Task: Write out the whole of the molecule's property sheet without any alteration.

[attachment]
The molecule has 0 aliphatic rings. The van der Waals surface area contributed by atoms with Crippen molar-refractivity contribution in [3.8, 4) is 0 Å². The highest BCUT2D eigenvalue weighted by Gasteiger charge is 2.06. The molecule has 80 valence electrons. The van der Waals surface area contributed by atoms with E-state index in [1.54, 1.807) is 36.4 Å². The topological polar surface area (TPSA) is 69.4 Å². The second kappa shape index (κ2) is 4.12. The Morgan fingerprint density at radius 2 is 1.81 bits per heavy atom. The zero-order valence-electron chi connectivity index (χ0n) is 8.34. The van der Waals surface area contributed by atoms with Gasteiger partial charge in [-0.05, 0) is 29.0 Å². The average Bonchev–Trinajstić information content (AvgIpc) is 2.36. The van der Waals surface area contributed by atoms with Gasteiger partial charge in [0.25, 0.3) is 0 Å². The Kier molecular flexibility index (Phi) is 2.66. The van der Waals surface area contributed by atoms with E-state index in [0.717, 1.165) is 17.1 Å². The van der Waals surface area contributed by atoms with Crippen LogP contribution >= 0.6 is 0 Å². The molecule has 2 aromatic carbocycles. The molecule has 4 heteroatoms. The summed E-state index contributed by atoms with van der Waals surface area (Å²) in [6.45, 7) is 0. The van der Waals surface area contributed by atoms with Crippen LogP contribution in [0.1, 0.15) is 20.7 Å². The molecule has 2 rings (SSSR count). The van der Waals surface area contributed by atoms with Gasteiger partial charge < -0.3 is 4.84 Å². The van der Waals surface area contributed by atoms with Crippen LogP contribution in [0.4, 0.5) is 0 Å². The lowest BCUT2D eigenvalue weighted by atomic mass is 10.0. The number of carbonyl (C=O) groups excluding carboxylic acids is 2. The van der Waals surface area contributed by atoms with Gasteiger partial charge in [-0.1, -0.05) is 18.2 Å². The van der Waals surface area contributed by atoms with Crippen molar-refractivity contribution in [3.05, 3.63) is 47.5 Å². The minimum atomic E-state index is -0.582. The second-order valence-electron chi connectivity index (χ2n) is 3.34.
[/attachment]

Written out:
The molecule has 0 aliphatic rings. The van der Waals surface area contributed by atoms with Crippen molar-refractivity contribution in [3.8, 4) is 0 Å². The highest BCUT2D eigenvalue weighted by Gasteiger charge is 2.06. The molecule has 80 valence electrons. The van der Waals surface area contributed by atoms with E-state index in [1.54, 1.807) is 36.4 Å². The topological polar surface area (TPSA) is 69.4 Å². The second kappa shape index (κ2) is 4.12. The Morgan fingerprint density at radius 2 is 1.81 bits per heavy atom. The zero-order valence-electron chi connectivity index (χ0n) is 8.34. The van der Waals surface area contributed by atoms with Gasteiger partial charge in [-0.05, 0) is 29.0 Å². The average Bonchev–Trinajstić information content (AvgIpc) is 2.36. The van der Waals surface area contributed by atoms with Gasteiger partial charge in [0.25, 0.3) is 0 Å². The Kier molecular flexibility index (Phi) is 2.66. The van der Waals surface area contributed by atoms with E-state index in [0.717, 1.165) is 17.1 Å². The van der Waals surface area contributed by atoms with Crippen LogP contribution >= 0.6 is 0 Å². The molecule has 2 aromatic carbocycles. The molecule has 4 heteroatoms. The summed E-state index contributed by atoms with van der Waals surface area (Å²) in [6.45, 7) is 0. The van der Waals surface area contributed by atoms with Crippen LogP contribution in [0.1, 0.15) is 20.7 Å². The molecule has 2 rings (SSSR count). The van der Waals surface area contributed by atoms with Gasteiger partial charge < -0.3 is 4.84 Å². The van der Waals surface area contributed by atoms with Crippen LogP contribution in [0.4, 0.5) is 0 Å². The lowest BCUT2D eigenvalue weighted by atomic mass is 10.0. The number of carbonyl (C=O) groups excluding carboxylic acids is 2. The van der Waals surface area contributed by atoms with Gasteiger partial charge in [-0.1, -0.05) is 18.2 Å². The van der Waals surface area contributed by atoms with Crippen molar-refractivity contribution in [3.05, 3.63) is 47.5 Å². The minimum atomic E-state index is -0.582. The second-order valence-electron chi connectivity index (χ2n) is 3.34.